Getting What You Want in Life:
It Sounds So Easy...So Why Doesn't It Usually Work Out That Way and What Can YOU Do?
By Kevin Hogan
1. Key Point: Fear is not a conscious decision. You simply are fearful. And you probably SHOULD BE wisely cautious when undertaking new projects.
2. Key Point: Only a conscious decision can cause you to overcome fear.
So you start to think and wonder…
And that’s the problem – you simply don’t KNOW. You have no idea if navigating the room is a walk in the park and the easiest money you’ll ever make …or if it’s something that will threaten your life, injure you, or frighten you.
So what happens? You think about the size of the reward, and then you play that against the dangers that possibly await you. Is it a big enough reward for you to take a risk? Or... since the unknown is frightening, do you waive your right to the reward by playing it safe?
Sometimes you resist change and a possible reward because you don’t know what it will take to reach that reward. The familiar (staying in the well-lit room) is SAFE.
You may not get the reward …but neither do you have to take any risks.
No risks usually means no unpredictable disasters based on experience (even though there could be a disaster waiting to enter the well lit room that your mind doesn’t consider!!)
And so you get stuck.
You want to lose weight, start a business, write a book or do any other number of things. But you become afraid to open that door and walk into the dark and unknown. You may not be happy where you’re at, but at least familiarity is seemingly safe.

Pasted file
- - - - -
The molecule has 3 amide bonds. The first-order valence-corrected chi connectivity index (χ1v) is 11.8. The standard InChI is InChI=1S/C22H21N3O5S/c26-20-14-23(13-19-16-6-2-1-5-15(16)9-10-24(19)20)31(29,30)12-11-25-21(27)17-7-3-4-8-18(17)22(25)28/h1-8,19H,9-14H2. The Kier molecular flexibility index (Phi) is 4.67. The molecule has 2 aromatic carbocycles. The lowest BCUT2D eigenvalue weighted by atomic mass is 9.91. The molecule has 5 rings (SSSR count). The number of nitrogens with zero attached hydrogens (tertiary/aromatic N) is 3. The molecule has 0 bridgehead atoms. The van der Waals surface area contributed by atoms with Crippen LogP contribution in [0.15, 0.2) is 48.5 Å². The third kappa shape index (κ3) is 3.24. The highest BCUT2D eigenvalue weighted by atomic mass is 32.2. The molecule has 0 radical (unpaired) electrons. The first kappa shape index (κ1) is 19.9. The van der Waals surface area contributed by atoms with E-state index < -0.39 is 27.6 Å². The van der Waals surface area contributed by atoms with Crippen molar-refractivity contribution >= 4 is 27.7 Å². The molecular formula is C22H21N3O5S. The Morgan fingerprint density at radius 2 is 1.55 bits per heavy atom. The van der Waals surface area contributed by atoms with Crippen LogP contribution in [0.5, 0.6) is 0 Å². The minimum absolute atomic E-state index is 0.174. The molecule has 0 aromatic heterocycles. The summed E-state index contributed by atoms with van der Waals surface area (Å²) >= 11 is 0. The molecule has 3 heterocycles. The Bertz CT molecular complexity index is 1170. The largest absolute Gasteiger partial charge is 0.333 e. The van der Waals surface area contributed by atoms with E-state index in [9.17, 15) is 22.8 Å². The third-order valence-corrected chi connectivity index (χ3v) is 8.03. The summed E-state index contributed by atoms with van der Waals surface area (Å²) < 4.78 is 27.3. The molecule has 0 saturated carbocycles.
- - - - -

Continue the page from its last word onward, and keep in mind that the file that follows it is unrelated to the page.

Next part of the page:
What’s the Secondary Gain?
A second cause of fearing change is that you’re receiving some sort of benefit – a payoff – for remaining in the muck.
Think of the person in the hospital. They hurt. They just had surgery. But heck, maybe the nurse was bringing the person food and drink whenever they needed it...and then wanted it. That kind of instant service feels pretty good!
It's not as if someone says to themselves, "hey let's have lots of surgeries so we can get food at the push of a button." BUT it is
a secondary level benefit that someone gets that often drives their behavior at an unconscious level. Rarely do people think about this stuff consciously and no one wants to stay in the hospital. This person simply likes the secondary benefit of on demand service.
…the “starving artist” who says he wants to be rich and famous …but it seems his life is in shambles and he "can’t get a break." Out of his misery springs great art – and soon he has the social reputation among friends of being a “tormented soul” and no public reputation at all…and a house filled with his own art….
The problem is that he believes that being poor and in misery is the only way he can keep making great art (and his reputation says as much, too). That means he’s getting a psychological (identity) pay-off for staying in the starving artist rut.
Take a second to think about something that you get, that is comforting in some way, that seems like an exchange for a serious problem.
The person who is sick gets sympathy for example. It's an irrational trade of course.
What benefits are you receiving for remaining in the status quo and not doing something or moving in some direction that would give you much bigger benefits in life, relationships, etc?
You've probably figured out that "secondary gain" is instrumental in self sabotage!
The brain can be a wonderful thing...it can rapidly drive one to achieve or cause one to stumble...or BOTH!
Now what will YOU REALLY do? ...
Here's the answer...: Page | 1 | 2 | 3 | 4 |
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